Three years ago, my wife's brother died in a freak accident that may have been a suicide—she believes it was so, and I do think it's possible. His life was not working out too well, and he was certainly not in the best of spirits. Anyhow, the problem is that she squarely blames me for his suicide—because this guy really looked up to me, almost in a hero-worship kind of way. In wanting to be like me (successful and popular, as he saw it), he gave up a salaried job at a reputable company to go pursue a dream of quick money in another country, though I advised against it. That didn't work out, and he had to come back, but then couldn't get his old job back. My wife feels that at this point I was the one person who could've helped him get over it but that I wasn't there for him. Even after three years, she still blames me for his death and throws it at me in every argument, and it's causing me to feel huge guilt. This is putting a great strain on our marriage. What's your perspective, and what can I do now about this?

—Stuck in the Past

Dear Stuck,

It is a tenet of suicide literature that, in most cases, friends, relatives, and associates cannot stop a person bent on doing themselves in, nor can they be expected to predict who may be planning what. Occasionally there's a cry for help, but, in that case, the person is not totally determined to check out. A good counselor can work with someone who feels guilt about another's death or is blaming it on someone other than the deceased. Your wife needs some learned input on the subject, so perhaps you can call the suicide hot line in your town and ask for recommendations for a suitable therapist. And bear in mind, as you say in your letter, that you do not know for a fact that a suicide is what actually happened.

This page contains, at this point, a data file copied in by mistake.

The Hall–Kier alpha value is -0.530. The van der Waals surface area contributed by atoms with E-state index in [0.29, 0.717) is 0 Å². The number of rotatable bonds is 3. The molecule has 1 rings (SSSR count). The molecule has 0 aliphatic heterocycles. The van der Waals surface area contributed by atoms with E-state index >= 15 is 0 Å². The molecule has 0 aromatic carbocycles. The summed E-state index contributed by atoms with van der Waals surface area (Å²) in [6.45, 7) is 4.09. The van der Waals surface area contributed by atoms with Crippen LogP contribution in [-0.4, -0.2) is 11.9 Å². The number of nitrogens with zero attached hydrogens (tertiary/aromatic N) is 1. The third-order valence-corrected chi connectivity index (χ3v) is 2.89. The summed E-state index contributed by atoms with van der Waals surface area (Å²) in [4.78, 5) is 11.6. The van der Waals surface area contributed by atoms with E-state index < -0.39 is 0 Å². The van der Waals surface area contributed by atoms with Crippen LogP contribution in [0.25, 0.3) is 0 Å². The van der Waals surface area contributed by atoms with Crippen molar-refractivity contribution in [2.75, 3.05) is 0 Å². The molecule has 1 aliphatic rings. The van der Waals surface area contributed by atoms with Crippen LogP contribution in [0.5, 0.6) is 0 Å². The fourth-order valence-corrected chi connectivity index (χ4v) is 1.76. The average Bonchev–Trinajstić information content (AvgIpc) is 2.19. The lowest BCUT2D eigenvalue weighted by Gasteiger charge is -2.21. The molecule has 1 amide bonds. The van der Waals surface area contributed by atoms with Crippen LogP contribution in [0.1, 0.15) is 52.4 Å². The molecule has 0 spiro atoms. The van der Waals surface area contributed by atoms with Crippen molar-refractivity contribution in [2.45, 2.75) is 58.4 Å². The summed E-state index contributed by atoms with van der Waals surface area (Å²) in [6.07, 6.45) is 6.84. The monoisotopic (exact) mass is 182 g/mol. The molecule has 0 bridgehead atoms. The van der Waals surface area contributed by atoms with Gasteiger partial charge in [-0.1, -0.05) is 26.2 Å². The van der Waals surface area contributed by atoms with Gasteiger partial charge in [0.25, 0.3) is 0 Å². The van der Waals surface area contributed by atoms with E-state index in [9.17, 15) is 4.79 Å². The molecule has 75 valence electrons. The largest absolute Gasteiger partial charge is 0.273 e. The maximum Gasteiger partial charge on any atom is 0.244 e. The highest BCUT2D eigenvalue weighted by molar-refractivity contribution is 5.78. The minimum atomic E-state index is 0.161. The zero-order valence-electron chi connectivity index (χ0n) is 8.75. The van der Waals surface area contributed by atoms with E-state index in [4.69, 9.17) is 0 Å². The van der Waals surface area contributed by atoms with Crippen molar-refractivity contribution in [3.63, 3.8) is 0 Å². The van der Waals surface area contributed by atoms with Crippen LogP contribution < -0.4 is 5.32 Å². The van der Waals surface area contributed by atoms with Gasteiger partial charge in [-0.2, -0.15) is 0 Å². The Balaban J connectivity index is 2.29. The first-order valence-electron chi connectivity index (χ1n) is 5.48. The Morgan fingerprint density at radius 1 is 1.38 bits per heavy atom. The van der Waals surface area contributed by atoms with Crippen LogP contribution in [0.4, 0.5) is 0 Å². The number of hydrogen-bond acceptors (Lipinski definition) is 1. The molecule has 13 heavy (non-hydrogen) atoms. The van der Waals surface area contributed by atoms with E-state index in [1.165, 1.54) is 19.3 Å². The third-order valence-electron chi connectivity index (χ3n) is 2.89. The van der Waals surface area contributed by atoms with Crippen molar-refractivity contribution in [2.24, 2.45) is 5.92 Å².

In a broader context, suicide is a complex phenomenon involving biological factors as well as psychological and social components. (Ninety percent of all suicides occur during a psychiatric episode involving depression, either diagnosed or undiagnosed.) Among psychological factors can be a sense of spite or extreme revenge, and there has to be some trigger or precipitating factors that kick in on predisposed persons. Blaming a person or a situation is a not only cruel but an unjust reaction. Something useful for you both to read would be Night Falls Fast, by Kay Jamison. (Prudie would like to thank Dr. Leonardo Tondo for his input on this answer. Dr. Tondo is a psychiatrist in the United States and in Europe, specializing in and having written about suicide.)

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—Prudie, constructively

Dear Prudence,

I am a faithful reader of your column and deem your advice as very helpful and full of insight. And man, do I need some insight! I've been dating a wonderful minister (not from my home church) for two months now, and both of us find each other simply divine. We enjoy our friendship and date according to our moral principles (abstinence). The kicker: He's 35 years older than I (and widowed for a while) while I'm in my mid-20s and going for my master's. We both wondered about the logistics of telling my parents (who are nominally Catholic, by the way) and who we're pretty sure would freak out at the age gap and try to put the kibosh on the relationship. Luckily, his colleagues are more open about May-December relationships. What would be the best thing to do? Break off our dating and remain friends, or should I bite the bullet? And if the latter, how? Thanks for your time.

—May

Dear May,

Your choice depends on what your definition of love is, and how determined you are to become this man's wife. Being afraid of your folks should not figure in. What might be more useful to consider is the age difference. An educated guess is that your intended is about 60, so that when you're 40, he will be 75. Sometimes this is workable, and sometimes not. What you must do, now, is try to think ahead about many factors ... your wishes for a family, a marriage to a man who could be your father, the potential severing of relationships you already have. This is not to say that a pairing such as yours can't work, just that you both should discuss every aspect in depth and then make an informed and determined decision.

—Prudie, thoughtfully